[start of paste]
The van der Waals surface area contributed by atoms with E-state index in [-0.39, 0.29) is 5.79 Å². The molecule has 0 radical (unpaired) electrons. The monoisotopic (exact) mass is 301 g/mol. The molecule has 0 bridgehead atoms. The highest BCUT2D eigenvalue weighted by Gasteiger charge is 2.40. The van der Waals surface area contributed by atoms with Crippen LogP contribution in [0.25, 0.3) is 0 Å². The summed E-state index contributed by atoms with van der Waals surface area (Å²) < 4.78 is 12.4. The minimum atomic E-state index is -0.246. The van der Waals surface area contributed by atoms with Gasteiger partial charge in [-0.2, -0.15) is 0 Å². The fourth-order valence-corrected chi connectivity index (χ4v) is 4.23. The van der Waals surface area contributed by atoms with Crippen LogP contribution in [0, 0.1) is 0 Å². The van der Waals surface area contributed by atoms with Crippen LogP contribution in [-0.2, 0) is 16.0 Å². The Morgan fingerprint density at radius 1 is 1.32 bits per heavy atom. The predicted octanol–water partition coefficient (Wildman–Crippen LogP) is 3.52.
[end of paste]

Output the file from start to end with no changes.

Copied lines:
The van der Waals surface area contributed by atoms with E-state index in [-0.39, 0.29) is 5.79 Å². The molecule has 0 radical (unpaired) electrons. The monoisotopic (exact) mass is 301 g/mol. The molecule has 0 bridgehead atoms. The highest BCUT2D eigenvalue weighted by Gasteiger charge is 2.40. The van der Waals surface area contributed by atoms with Crippen LogP contribution in [0.25, 0.3) is 0 Å². The summed E-state index contributed by atoms with van der Waals surface area (Å²) < 4.78 is 12.4. The minimum atomic E-state index is -0.246. The van der Waals surface area contributed by atoms with Gasteiger partial charge in [-0.2, -0.15) is 0 Å². The fourth-order valence-corrected chi connectivity index (χ4v) is 4.23. The van der Waals surface area contributed by atoms with Crippen LogP contribution in [0, 0.1) is 0 Å². The van der Waals surface area contributed by atoms with Crippen LogP contribution in [-0.2, 0) is 16.0 Å². The Morgan fingerprint density at radius 1 is 1.32 bits per heavy atom. The predicted octanol–water partition coefficient (Wildman–Crippen LogP) is 3.52.